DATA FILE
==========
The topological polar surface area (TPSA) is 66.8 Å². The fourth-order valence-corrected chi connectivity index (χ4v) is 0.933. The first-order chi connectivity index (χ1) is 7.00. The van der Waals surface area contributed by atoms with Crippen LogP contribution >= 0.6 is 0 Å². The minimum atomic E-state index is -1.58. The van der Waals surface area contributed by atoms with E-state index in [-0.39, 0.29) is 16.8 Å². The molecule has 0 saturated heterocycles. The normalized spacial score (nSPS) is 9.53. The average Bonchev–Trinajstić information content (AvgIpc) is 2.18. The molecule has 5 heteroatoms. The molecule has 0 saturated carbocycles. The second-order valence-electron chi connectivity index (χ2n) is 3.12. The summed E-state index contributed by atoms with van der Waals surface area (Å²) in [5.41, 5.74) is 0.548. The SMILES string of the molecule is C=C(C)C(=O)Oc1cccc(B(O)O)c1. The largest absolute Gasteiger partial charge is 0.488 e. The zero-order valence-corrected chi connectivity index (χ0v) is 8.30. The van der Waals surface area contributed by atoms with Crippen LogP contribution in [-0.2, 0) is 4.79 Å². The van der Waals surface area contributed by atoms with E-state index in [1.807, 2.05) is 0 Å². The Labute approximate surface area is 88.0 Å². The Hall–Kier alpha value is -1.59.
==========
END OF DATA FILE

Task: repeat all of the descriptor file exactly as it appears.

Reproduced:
The topological polar surface area (TPSA) is 66.8 Å². The fourth-order valence-corrected chi connectivity index (χ4v) is 0.933. The first-order chi connectivity index (χ1) is 7.00. The van der Waals surface area contributed by atoms with Crippen LogP contribution >= 0.6 is 0 Å². The minimum atomic E-state index is -1.58. The van der Waals surface area contributed by atoms with E-state index in [-0.39, 0.29) is 16.8 Å². The molecule has 0 saturated heterocycles. The normalized spacial score (nSPS) is 9.53. The average Bonchev–Trinajstić information content (AvgIpc) is 2.18. The molecule has 5 heteroatoms. The molecule has 0 saturated carbocycles. The second-order valence-electron chi connectivity index (χ2n) is 3.12. The summed E-state index contributed by atoms with van der Waals surface area (Å²) in [5.41, 5.74) is 0.548. The SMILES string of the molecule is C=C(C)C(=O)Oc1cccc(B(O)O)c1. The largest absolute Gasteiger partial charge is 0.488 e. The zero-order valence-corrected chi connectivity index (χ0v) is 8.30. The van der Waals surface area contributed by atoms with Crippen LogP contribution in [-0.2, 0) is 4.79 Å². The van der Waals surface area contributed by atoms with E-state index in [1.807, 2.05) is 0 Å². The Labute approximate surface area is 88.0 Å². The Hall–Kier alpha value is -1.59.